Lecture 1 Stats fro Psychology
Lecture 1 Stats fro Psychology 32749
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This 7 page Class Notes was uploaded by Ashleigh Gaines on Wednesday January 6, 2016. The Class Notes belongs to 32749 at University of Alaska taught by Yasuhiro Ozuru in Spring 2016. Since its upload, it has received 44 views. For similar materials see Statistics fot Psychology in Psychlogy at University of Alaska.
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Date Created: 01/06/16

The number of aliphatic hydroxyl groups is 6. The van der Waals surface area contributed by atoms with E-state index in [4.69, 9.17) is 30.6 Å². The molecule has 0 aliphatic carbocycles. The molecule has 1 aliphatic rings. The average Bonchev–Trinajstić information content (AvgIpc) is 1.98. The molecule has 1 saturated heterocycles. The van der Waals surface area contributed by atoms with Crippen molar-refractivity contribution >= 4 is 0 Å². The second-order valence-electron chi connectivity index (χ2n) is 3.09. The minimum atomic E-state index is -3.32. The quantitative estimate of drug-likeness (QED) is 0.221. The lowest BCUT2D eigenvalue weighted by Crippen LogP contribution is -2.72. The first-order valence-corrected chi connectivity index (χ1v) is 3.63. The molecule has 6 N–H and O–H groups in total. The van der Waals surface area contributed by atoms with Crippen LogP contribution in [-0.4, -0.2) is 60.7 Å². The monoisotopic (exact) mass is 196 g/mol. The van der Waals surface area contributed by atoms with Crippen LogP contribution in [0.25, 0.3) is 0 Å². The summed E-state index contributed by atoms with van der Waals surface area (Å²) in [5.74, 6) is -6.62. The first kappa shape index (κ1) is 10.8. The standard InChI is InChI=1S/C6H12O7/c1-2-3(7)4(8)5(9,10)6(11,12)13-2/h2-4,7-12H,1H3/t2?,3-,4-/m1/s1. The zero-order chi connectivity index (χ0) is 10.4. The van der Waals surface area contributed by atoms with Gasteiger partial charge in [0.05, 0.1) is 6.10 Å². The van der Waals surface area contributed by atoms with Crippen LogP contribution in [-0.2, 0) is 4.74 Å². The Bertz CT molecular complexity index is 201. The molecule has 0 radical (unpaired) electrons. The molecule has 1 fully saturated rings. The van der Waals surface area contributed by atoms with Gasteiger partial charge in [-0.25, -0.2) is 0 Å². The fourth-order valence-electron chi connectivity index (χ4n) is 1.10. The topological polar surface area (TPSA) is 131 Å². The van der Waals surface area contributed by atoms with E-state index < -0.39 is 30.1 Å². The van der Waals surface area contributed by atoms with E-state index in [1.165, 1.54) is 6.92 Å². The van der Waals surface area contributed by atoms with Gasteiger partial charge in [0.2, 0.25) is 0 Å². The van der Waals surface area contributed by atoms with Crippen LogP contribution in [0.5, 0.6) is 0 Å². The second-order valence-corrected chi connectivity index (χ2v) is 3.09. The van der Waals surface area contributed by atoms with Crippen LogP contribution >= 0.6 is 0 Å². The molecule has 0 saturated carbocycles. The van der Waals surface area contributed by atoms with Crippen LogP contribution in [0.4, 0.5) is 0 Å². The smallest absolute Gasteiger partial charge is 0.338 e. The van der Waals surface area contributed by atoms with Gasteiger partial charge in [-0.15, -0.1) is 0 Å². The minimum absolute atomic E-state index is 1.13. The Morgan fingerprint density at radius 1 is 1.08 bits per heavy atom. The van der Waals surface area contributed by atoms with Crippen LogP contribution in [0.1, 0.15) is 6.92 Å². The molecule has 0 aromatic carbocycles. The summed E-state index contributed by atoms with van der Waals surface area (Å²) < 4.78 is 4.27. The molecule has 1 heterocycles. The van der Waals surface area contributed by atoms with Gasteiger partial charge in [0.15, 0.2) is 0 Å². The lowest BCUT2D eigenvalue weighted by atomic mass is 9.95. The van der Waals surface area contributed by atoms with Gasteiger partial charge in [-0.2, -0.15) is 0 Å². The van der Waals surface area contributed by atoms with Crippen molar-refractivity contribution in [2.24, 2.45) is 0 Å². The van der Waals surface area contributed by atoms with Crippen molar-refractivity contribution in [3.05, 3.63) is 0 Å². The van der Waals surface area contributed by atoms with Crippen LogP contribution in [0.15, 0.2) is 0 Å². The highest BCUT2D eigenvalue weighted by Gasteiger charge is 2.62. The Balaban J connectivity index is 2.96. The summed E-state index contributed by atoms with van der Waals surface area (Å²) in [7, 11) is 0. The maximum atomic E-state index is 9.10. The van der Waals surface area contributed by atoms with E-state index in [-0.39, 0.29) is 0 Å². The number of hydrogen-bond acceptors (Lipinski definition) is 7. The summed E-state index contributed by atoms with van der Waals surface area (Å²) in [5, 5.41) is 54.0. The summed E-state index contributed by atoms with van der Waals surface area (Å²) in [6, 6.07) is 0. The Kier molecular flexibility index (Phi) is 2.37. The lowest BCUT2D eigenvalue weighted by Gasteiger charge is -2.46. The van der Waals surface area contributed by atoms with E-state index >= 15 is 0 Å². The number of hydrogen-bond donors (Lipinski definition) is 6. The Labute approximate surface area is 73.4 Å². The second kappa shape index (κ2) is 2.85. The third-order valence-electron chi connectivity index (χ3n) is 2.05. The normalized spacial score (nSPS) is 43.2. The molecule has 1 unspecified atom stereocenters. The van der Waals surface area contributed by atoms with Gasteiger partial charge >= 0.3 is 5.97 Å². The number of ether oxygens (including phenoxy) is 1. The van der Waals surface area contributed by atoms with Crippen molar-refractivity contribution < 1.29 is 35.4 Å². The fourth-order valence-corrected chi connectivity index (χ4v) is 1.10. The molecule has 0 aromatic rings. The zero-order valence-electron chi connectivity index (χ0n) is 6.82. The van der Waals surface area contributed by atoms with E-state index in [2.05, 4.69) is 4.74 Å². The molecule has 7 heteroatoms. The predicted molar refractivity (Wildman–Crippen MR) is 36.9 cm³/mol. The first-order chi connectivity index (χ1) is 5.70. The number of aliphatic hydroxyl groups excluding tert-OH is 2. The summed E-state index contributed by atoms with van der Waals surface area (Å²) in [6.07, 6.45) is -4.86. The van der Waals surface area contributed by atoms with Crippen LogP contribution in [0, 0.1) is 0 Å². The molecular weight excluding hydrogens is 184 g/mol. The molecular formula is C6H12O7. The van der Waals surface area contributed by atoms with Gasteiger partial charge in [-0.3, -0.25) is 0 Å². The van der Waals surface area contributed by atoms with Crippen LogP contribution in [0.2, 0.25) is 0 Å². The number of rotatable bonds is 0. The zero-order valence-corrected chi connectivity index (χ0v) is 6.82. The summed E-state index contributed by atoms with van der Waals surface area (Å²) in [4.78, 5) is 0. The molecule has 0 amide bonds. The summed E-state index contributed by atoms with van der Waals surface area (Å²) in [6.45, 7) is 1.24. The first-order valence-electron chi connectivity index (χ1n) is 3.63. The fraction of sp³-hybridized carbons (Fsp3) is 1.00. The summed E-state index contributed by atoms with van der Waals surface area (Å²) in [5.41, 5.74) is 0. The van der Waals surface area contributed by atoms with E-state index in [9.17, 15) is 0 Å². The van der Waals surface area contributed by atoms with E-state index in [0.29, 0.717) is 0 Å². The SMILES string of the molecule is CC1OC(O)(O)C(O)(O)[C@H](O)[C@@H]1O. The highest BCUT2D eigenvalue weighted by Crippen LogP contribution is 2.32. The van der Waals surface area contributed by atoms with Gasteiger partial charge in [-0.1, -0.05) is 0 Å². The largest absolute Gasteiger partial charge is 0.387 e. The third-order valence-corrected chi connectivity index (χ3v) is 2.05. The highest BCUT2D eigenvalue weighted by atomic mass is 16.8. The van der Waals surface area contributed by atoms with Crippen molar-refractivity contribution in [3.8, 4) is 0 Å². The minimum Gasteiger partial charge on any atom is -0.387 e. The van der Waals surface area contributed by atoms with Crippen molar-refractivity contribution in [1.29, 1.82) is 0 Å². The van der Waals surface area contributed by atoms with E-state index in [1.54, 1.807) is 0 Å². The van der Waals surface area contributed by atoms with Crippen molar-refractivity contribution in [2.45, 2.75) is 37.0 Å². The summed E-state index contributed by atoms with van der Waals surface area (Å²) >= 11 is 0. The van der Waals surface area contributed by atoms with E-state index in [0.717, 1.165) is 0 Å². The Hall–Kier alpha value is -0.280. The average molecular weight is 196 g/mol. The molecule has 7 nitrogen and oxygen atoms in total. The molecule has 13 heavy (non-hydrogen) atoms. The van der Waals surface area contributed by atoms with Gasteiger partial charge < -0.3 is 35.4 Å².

January 12 2016 NOTES: Statistics for Psychology A260: Steps In Research Instructor: Yasihuro Ozuru Institution: University of Alaska Anchorage The Ultimate aim of this course: Train you to be a good decision maker when you need to deal with various data/finding that you will encounter in your future as a psychologist. Example: Women are more likely to suffer from depression than men. Statistical issue involved in the above question What kind of data support the above assertion (conclusion)? Steps in Research: Where do statistics fit in the greater scheme of research” Ch.1 4 steps in typical research S1 question and design S2devise measurement S3 data collection S4 data and interpretation Step 1 Research question and design of a study Research question varies in terms of its goal. 1. Merely describing a group of people, animal, etc. 2. Identifying relation between two aspects of variables for a group of people 3. Examining whether a specific causal exists between two variables An Empirical Questionnature of people (or animals) Purely descriptive research Goal To describe or summarize some aspects of a group of people Method Survey Observation Test Example research on description Purely descriptive research Goal What is the number of people in the UAA who suffer from major depression? Method Survey Questions on whether and how people suffer from depression Analysis Compare the appropriate values to answer the question (frequency, percentage?) An Empirical Question relation between variables Associational / Correlational Questions Goal To see if (and how strongly) two or more variables are related Method Correlational design Research on the relation between two variables Association/ Correlational Questions Example Is watching violent TV related to fear of crime? Measure the amount of violent TV viewing Measure the Amount of fear of crime Compute a value(s) that represents the Direction and the Strength of two values (amount of violent TV watching and amount of fear of crime) Difference between association and causality Association/Correlational Questions Advantage: shows if a relationship exists Disadvantage: can’t explain the directions of the relations Questions about causal relation between two variables Causal /Experimental Question Goal * To see if a causal relationship exists between two variables (A&B) Method * Experimental method Standardized procedures for manipulation one variable and measuring its effect (manipulation) or other variable(s) Manipulation by assigning some people to an experimental/treatment group, others to a control/comparison group to isolate the influence of only one variable at a time Experimentation to identity causal relation Causal/Experimental Questions Example: Does watching violent TV cause a change of fear in crime? Analyzing experimental data to answer causal questions IF watching violent TV increases people’s fear of crime THEN fear rating should be higher among experimental participants than control participants. IF watching violent TV does not increase people’s fear of crime THEN fear rating should be similar between the experimental and control participants. Which of the above two hypothesis is true can be examined by comparing the fear rating of the participants – this means you are comparing the two means BUT precisely how much difference (because there always is some difference) is considered to be ACTUALLY DIFFERENT – this requires statistical (probabilistic) decision making Sum on the type of research •Conclusion –Three types of empirical questions •Descriptive •Associational (or Correlational) •Causal (or Experimental) –All types required involves statistics because •Data need to be described •Decision needs to make (e.g., relations, difference) Issues about sampling Across all the three types of research situations, one often do not have access to each of all the individuals whose characteristics (population) you are interested in. Therefore: You need to work with a set of sample. Sample is a subset of population. Sample needs to be representative in order for your conclusion (based on your data) is accurate conclusion about the population Problem 1: Research Design For each of the following scenarios, determine: a) Is the research question descriptive, correlational or causal? b) Whether random selection (of sample) or random assignment is important for the research? c) Whether the research should use a survey, correlational design, or experimental design? d) If an experimental design should be used… I. Which is the independent variable in the study? Ii.Which is the dependent variable? Problem 1: Research Design (cont’d) 1. Interested in the number of REM cycles experienced by adolescents in the US, a sleep specialist has a sample of adolescents spend the night in sleep clinics where their REM cycles are measured. 2. Interested in sex differences in adolescent REM cycles, the same research repeats the above study with two samples: one sample of males and one of females. 3.Interested in possible effects of media on disordered eating, a researcher asks a sample of women to indicate how much time per day they spend reading fashion magazines and how satisfied they are (on a 110 scale) with their bodies. 4.As a followup to the previous study the same researcher assigns female volunteers to sit in one of two waiting rooms for 30 minutes; half sitting in a room stocked with fashion magazines (e.g., Glamour) and half in a room with news magazines (e.g., Newsweek). Afterward, each woman completes a questionnaire about various traits, including their current body satisfaction. Step 2: Devise the Measures •Goal of measurement = Scaling –Translating observations/answers into a series of # that can be analyzed •Different types/levels of measures/scales –Qualitative vs. Quantitative –Four types •Different numerical properties •Different mathematical procedures Step 2: Devise the Measures 1. Choose the category which best describes your family heritage 1. African 2. European 3. Latino 4. Asian 5. Native American 6. Other •Classification Property •When observations can be classified into distinct subgroups •Nominal Variables why is it called NOMINAL? •Scales that merely classify or categorize the observations based on qualitative differences •Minimal mathematical procedures •Qualitative variable 1. Who do you live with? 1. Both parents 2. Mom/stepMom only 3. Dad/stepDad only 4. Sometimes Mom, sometimes Dad 5. Other Step 2: Devise the Measures 1. How far do you plan to go in school? 1. Won’t finish HS 2. HS but no further 3. HS and then tradeschool 4. Some college 5. Finish college 6. Beyond college •Order (Magnitude) Property •When observations can be rankordered from highest to lowest (or vice versa). •Progressive steps •Ordinal Variables •Scales that rank orders observations based on differences in magnitude. •Limited math procedures •Book… ‘Qualitative scale’ •Me… ‘Semiquantitative’ depends….. 1. How many of your close friends smoke cigarettes? 1. None 2. One 3.24 4.510 5. More Step 2: Devise the Measures 1. How often do you eat out? 1. Less than once a week 2. Once a week 3. Twice a week 4. More than twice a week •Equal Interval Property •When any two adjacent #s (e.g., 2 and 3) on a scale are as far apart as any other two adjacent #s (e.g., 7 and 8) •Equally progressive steps •Interval Variables •Scales where the steps on the scale are all equal size. •Quantitative scale •Add, subtract, multiple, divide •True vs. Approximate Interval 1. After smoking for 25 years, how worried should someone be about getting heart or lung disease? 1. Not very 2. A little 3. Moderately 4. Very 5. Extremely Step 2: Devise the Measures 1. What percent of people who smoke for 25 years do you think will get lung cancer or heart disease? •____% (please enter a number from 0 to100) •True (Absolute) Zero •When the scale has a zero point that is not arbitrary •Scores could not possibly go any lower than 0.0 •Ratio Variables •Scales with equal intervals and a true zero •Quantitative variable •Relative comparisons 1. How many cigarettes did you smoke yesterday? • Cigarettes